I find that it helps to imagine the circuit behaviour from time t = 0, with a couple of assumptions: Q3 is initially off, C2 is initially discharged so the voltage across it Vc(0) = 0V, and U3A is always in linear negative feedback, so Vin- = Vin+ (virtual null) and the current into U3A, Iin- = Iin+ ~= 0. The positive "reference" input to U3A is a simple divider formed by R9 and R10 with Vin+ = Vexpo/2. So in the first instant of time, given the assumptions above, Vin- = Vin+ = Vexpo/2, and since Vc = 0, Vout = Vin- = Vexpo/2. However, this creates a voltage difference across R7 of Vr7 = Vexpo - Vexpo/2 and therefore a current through resistor R7 of Ir7 = (Vexpo - Vexpo/2) / 100k = (Vexpo/2) / 100k. Where is this current going? Since Q3 is off and U3A is in negative feedback, there is no current going through Q3 or into U3A. The current must be going into the capacitor. This current charges C2, with positive charge collecting on the left hand side of the cap. This creates a voltage differential across the capacitor. Since we are still assuming the op-amp is in negative feedback, Vin- stays fixed at Vin- = Vin+ = Vexpo/2 and the voltage difference building across the capacitor is compensated by the op-amp by driving its output voltage lower. At some point the output voltage falls below a threshold that causes Q3 to switch on. This essentially connects R11 to ground, creating a new current path from the Vin- node. We maintain our assumption that U3A is in feedback, so despite the sudden addition of a new current path, the current into U3A is still 0 and Vin- is still Vin- = Vin+ = Vexpo/2. This allows us to directly calculate the current through R11 as Vr11 = (Vexpo/2) / 56k. All of the currents in and out of the Vin- node sum to 0 (Kirchhoff's current law), and we can see that the current into the node through R7, Ir7 = (Vexpo/2) / 100k is less than the current leaving the node through R11. Where is the additional current coming from? It is coming out of the capacitor, C2. The charge stored on the left hand side of C2 while Q3 was off is now driven out of the capacitor as current flowing into the Vin- node. This current is Ir11 - Ir7 = [(Vexpo/2) / 56k] - [(Vexpo/2) /100k] = Vexpo/2 * ( 1/56k - 1/100k ) ~= Vexpo/2 * 7.86uA. As the capacitor discharges, the voltage differential across it decreases. Since the op-amp maintains the negative feedback condition, its output must rise to compensate for the decreasing voltage across C2. Ultimately we reach another threshold where Q3 is switched off and the cycle repeats.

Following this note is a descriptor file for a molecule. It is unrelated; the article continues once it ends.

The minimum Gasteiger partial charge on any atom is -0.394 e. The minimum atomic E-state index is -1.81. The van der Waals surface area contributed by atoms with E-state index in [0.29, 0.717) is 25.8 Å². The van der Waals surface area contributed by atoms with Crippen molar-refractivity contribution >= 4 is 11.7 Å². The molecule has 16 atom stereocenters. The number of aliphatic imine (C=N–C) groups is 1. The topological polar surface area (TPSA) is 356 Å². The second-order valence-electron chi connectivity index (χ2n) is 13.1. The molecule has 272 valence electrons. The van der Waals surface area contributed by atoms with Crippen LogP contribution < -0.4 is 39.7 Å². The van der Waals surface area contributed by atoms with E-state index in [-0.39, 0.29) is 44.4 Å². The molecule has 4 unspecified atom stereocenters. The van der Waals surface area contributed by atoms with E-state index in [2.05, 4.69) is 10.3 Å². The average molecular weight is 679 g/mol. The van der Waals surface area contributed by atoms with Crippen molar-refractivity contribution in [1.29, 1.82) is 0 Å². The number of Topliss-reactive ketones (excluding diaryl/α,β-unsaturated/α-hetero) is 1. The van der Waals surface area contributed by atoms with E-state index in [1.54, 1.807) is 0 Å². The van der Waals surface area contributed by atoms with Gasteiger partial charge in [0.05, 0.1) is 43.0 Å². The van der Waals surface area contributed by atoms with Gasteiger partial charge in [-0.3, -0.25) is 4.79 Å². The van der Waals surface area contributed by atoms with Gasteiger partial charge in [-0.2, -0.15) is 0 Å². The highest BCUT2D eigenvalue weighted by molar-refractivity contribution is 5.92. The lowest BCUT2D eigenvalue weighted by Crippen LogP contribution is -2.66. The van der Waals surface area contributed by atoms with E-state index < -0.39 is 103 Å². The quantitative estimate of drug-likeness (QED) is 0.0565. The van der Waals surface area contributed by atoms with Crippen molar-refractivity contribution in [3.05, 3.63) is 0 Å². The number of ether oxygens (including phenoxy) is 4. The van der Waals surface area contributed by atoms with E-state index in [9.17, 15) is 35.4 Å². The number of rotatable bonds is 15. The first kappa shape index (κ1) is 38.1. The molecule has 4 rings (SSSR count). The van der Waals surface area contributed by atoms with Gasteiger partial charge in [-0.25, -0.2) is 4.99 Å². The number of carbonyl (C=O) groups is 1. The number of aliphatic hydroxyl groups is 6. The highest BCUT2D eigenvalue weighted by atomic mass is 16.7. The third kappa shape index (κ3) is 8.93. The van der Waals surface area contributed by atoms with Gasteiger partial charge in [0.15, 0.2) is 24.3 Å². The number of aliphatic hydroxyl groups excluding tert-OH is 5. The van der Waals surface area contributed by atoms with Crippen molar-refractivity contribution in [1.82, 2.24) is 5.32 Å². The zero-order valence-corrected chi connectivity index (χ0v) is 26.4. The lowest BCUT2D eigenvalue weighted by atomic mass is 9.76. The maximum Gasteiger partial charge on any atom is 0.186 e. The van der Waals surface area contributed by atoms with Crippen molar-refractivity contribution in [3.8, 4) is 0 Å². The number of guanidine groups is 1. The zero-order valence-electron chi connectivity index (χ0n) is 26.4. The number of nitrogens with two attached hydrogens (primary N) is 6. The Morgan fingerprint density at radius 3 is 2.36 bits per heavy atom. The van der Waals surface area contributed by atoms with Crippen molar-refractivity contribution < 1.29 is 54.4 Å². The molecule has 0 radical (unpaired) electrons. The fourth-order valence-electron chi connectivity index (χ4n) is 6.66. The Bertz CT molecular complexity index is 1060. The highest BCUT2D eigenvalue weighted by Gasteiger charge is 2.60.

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• Jack Tranckle January 05, 2018